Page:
Follow the link above for an excellent, in-depth report by the well-regarded Consumer Reports folks. They include ratings on available software for home use security (both ratings require membership, but you can join cheaply for one month, or get a subscription for online use for monthly payments), reports on the free software, and investigative reporting on the State of the Net in 2007. Here is an introductory snippet.
Despite stepped-up law enforcement and better security software, those threats remain potent, according to the 2007 Consumer Reports State of the Net survey. Findings from our fourth annual national survey of online threats, conducted this spring by the Consumer Reports National Research Center based on 2,030 online households, include the following:And just to cheer you up this Monday, this note from the larger report on spam:
* Your chances of becoming a cybervictim are about 1 in 4--slightly less than last year because a few problems appear to be easing, though significant threats remain.
* Consumers are still falling prey to phishing scams, in which bogus e-mails and Web sites ask them to disclose information about their financial accounts. The number who submitted personal information in such identity theft scams remained constant since last year, at about 8 percent of respondents. In the past two years, we estimate, a million consumers have lost billions of dollars to such scams.
* Thirty-eight percent of respondents reported a computer-virus infection in the past two years, and 34 percent reported a spyware infection in the past six months. Based on projections from our survey, virus infections prompted 1.8 million households to replace their PCs in the past two years and spyware infections 850,000 in the past six months. Very few Mac users reported either infection type.
* Defenses are still down. Seventeen percent of respondents didn't have antivirus software installed. Thirty-three percent didn't use software to block or remove spyware, which would help to stop identity theft. Most households had installed a firewall, which keeps out hackers. But based on our survey, we project that 3.7 million U.S. households with broadband still lack a firewall.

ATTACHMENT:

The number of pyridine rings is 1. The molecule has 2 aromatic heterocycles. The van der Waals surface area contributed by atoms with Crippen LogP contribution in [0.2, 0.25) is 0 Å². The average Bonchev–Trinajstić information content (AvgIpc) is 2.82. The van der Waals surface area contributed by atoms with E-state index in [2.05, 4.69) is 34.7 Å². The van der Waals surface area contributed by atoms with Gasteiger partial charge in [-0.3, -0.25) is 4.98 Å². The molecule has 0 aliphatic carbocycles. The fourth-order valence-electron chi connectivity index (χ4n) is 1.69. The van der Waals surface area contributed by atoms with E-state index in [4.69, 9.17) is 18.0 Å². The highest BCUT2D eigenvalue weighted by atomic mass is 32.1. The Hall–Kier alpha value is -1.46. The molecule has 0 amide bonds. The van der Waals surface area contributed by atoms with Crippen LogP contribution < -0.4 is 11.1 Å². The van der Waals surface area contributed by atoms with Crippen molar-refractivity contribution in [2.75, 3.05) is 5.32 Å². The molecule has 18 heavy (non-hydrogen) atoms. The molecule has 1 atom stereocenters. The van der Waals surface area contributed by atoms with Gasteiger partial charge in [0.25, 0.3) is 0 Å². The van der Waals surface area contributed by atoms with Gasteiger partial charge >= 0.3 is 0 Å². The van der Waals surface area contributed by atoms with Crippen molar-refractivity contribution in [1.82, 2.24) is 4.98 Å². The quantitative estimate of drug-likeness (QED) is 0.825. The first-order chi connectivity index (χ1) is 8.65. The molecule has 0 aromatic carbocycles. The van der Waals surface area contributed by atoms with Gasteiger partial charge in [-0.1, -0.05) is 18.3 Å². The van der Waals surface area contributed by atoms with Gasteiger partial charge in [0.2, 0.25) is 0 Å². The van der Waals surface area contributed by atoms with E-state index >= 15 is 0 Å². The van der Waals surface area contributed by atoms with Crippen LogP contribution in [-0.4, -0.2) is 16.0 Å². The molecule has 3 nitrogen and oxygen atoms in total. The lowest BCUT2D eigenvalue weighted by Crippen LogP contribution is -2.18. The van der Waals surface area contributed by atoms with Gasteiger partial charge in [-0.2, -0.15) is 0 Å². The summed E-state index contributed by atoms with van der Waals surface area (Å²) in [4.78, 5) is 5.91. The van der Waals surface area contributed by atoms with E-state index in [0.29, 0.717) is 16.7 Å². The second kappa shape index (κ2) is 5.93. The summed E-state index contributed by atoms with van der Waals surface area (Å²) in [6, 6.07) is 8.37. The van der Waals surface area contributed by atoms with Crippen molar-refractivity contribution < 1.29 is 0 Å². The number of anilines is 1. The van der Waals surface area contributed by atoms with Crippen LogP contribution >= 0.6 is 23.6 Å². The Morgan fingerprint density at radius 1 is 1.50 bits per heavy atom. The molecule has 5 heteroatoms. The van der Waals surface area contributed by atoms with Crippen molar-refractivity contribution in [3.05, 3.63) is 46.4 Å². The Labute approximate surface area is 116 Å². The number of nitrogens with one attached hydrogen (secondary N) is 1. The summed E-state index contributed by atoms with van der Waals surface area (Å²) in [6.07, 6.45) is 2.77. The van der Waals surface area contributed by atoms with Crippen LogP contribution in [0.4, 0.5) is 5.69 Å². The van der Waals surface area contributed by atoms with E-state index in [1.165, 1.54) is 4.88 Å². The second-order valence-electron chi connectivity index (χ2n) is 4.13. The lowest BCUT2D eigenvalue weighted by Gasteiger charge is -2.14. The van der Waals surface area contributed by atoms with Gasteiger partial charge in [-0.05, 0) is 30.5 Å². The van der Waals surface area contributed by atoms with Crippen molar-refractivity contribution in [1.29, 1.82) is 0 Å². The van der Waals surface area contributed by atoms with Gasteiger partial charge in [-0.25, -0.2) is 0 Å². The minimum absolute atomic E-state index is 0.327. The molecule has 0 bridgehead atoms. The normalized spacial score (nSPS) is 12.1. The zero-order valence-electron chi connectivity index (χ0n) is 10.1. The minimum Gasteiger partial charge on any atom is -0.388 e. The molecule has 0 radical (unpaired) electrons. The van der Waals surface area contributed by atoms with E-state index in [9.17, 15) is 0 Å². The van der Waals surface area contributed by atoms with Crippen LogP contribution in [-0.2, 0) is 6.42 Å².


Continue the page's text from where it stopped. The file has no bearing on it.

* Wireless users face additional risks, our survey showed. Half of those who used their home computer with a wireless router didn't take basic precautions such as enabling encryption. Among those who used connections at public hotspots, which are at greater risk than home connections, 63 percent possibly exposed themselves to hackers or identity theft by logging on to password-protected accounts.
* Many youngsters are at risk. Among respondents with minors online, 13 percent of their children who were registered at the giant networking site MySpace.com were younger than 14, the minimum age the site officially allows. We also found that many parents haven't prepared their children for online risks.
In short, in a world where online criminals have become quite sophisticated, consumers must become more wary of online threats. Consumers Union, the nonprofit publisher of Consumer Reports, believes that government and industry must step up their efforts to protect the public from online threats, including identity theft, though there's a lot consumers can do to avoid becoming cybervictims. For advice on how to protect yourself and Ratings of security software, see Best security software.
Almost four years after the passage of the federal Can-Spam Act, which gave law enforcers new anti spam tools to use against cyber thieves, its effectiveness is still in question. While bringing some accountability to commercial e-mail and giving officials legal tools, it legitimized some spam and pre-empted strong state laws.Sic 'em! Be sure to visit and read their recommendations for safer web browsing -- from folks who test without accepting ad revenue, and have no stake in the outcome. Good stuff!
Since 2004, the Federal Trade Commission has brought 26 cases against spammers using the act, according to Lois Greisman, associate director in the FTC's division of marketing practices. Courts awarded close to $13 million in those cases. Two criminal spam cases were prominent in 2007. This spring, Robert Soloway, a Seattle-based Internet marketer, was indicted for allegedly sending tens of millions of pieces of e-mail, much of it promoting bulk e-mail services, over four years. He pleaded not guilty. Earlier this year, Jeffrey Goodin, a phisher from Azusa, Calif., became the first spammer to be criminally convicted under Can-Spam. His sentence: almost six years.